Results from the higher frequency model are shown in Figure 14. This model was developed by convolving the impedance section with a zero phase Ormsby bandpass wavelet containing a low end slope of 20-30 Hz, and a high end slope of 120-180 Hz. Although subtle, there does appear to be a difference in seismic signature between wells containing different sandstone thickness but similar channel thickness. For a thinner channel (left half of model), this difference appears as an amplitude dimming of both the trough near the top of the Morrow, as well as the peaks on either side of it as sandstone thickness increases (Fig. 14). For a thicker channel (right half of model), the signature is a little different. As the channel thickens, the wavelet broadens up, turning into a wide trough, trough doublet, or two troughs separated by a small peak. Comparison of the two thickest Morrow to Mississippian sections in the Rooney and Shumate wells show that the amplitude of the peak associated with the Mississippian reflection decreases in amplitude as the upper sandstone thickness increases. In addition, two troughs separated by a small peak near the bottom of the Morrow section in the Shumate well (no sandstone) turns into a single, broad, low amplitude trough in the Rooney well (1 8 ft. of sandstone). Another change that occurs is a decrease in the isochron value between the Mississippian peak and the COR4 peak going from the Shumate to the Rooney well (Fig 14). Comparison of the Shumate well with the Patton well may be a little more difficult because of the thinner Morrow section, however it does show a small peak developing just above the top of the Morrow instead of near the base, possibly due to the presence of the sandstone in the Patton well. In addition to the sandstone effects on the seismic signature, thickening of the Morrow section due to channel incisement is easily seen as an increase in the isochron value between the Mississippian peak and the COR4 peak (Fig. 14).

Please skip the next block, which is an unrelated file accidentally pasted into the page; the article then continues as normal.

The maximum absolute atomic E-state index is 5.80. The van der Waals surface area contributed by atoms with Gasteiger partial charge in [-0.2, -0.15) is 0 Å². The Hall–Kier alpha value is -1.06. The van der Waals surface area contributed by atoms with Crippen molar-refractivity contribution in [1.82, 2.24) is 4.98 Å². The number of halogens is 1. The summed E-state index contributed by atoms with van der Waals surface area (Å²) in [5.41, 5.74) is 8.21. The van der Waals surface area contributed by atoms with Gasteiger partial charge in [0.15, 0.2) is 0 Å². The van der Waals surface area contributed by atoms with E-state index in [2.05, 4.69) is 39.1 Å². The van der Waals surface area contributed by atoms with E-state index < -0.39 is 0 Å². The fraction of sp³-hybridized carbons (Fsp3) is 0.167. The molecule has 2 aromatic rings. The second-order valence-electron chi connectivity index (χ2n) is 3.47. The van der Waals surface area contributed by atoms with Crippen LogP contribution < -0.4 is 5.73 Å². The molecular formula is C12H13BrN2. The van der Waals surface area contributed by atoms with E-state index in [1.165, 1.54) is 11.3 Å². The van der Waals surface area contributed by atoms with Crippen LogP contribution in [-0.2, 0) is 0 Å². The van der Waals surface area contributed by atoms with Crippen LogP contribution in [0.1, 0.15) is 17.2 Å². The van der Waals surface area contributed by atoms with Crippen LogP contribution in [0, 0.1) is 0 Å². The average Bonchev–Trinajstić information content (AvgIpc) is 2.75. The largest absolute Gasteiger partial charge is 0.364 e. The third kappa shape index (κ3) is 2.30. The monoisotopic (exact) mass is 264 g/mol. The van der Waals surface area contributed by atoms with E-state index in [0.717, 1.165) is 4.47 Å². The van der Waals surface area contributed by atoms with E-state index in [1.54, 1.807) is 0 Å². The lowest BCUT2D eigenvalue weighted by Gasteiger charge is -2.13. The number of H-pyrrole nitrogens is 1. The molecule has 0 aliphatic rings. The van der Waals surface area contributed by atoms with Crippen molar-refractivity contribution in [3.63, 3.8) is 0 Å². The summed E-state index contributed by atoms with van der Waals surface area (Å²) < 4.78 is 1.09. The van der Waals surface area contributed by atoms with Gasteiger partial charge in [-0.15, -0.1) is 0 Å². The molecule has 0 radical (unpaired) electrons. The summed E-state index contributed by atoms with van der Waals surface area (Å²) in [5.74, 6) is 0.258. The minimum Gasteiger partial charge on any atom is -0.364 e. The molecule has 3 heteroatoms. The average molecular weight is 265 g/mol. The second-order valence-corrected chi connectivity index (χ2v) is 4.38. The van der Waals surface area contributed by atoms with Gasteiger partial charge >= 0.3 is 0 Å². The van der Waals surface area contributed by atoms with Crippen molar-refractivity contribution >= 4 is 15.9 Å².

Overall, the amplitude changes above seem to relate to both the velocity change in the Morrow clastic section related to changes in sandstone content, and overall thickness changes of the Morrow clastic section itself. The amplitude changes being a result of tuning effects. With the higher frequency model, the thinner Morrow clastic section on the left appears to be below tuning thickness. However, the thicker sections towards the left appear to be above tuning thickness because two troughs and a small amplitude central peak appears (depending on the velocity). Therefore, tuning occurs at some intermediate thickness and velocity such as between the Statton and Patton wells (Fig. 14). This suggests that it may be difficult, even with the higher frequency data, to separate the effects of sandstone thickening and thinning from overall thinning and thickening of the entire Morrow clastic section.